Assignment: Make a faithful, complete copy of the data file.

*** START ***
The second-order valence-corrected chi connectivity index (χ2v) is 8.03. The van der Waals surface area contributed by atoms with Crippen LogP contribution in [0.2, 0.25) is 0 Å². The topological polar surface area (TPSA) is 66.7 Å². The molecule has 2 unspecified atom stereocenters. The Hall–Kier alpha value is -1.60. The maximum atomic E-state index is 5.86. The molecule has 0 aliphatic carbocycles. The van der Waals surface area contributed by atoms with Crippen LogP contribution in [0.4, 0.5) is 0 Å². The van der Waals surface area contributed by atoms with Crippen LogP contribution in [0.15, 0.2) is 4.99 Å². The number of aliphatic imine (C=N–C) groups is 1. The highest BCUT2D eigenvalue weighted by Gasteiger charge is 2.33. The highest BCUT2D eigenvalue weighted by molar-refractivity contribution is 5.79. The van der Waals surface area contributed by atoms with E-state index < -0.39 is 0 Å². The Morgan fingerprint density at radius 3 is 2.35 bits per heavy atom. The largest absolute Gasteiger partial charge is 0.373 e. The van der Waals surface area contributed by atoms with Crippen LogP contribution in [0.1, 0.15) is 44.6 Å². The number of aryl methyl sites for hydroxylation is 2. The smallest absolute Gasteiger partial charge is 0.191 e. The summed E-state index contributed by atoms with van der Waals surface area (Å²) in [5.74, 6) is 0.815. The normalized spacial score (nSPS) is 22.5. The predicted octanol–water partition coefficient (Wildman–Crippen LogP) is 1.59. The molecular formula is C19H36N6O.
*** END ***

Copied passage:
The second-order valence-corrected chi connectivity index (χ2v) is 8.03. The van der Waals surface area contributed by atoms with Crippen LogP contribution in [0.2, 0.25) is 0 Å². The topological polar surface area (TPSA) is 66.7 Å². The molecule has 2 unspecified atom stereocenters. The Hall–Kier alpha value is -1.60. The maximum atomic E-state index is 5.86. The molecule has 0 aliphatic carbocycles. The van der Waals surface area contributed by atoms with Crippen LogP contribution in [0.4, 0.5) is 0 Å². The van der Waals surface area contributed by atoms with Crippen LogP contribution in [0.15, 0.2) is 4.99 Å². The number of aliphatic imine (C=N–C) groups is 1. The highest BCUT2D eigenvalue weighted by Gasteiger charge is 2.33. The highest BCUT2D eigenvalue weighted by molar-refractivity contribution is 5.79. The van der Waals surface area contributed by atoms with E-state index < -0.39 is 0 Å². The Morgan fingerprint density at radius 3 is 2.35 bits per heavy atom. The largest absolute Gasteiger partial charge is 0.373 e. The van der Waals surface area contributed by atoms with Crippen LogP contribution in [0.1, 0.15) is 44.6 Å². The number of aryl methyl sites for hydroxylation is 2. The smallest absolute Gasteiger partial charge is 0.191 e. The summed E-state index contributed by atoms with van der Waals surface area (Å²) in [5.74, 6) is 0.815. The normalized spacial score (nSPS) is 22.5. The predicted octanol–water partition coefficient (Wildman–Crippen LogP) is 1.59. The molecular formula is C19H36N6O.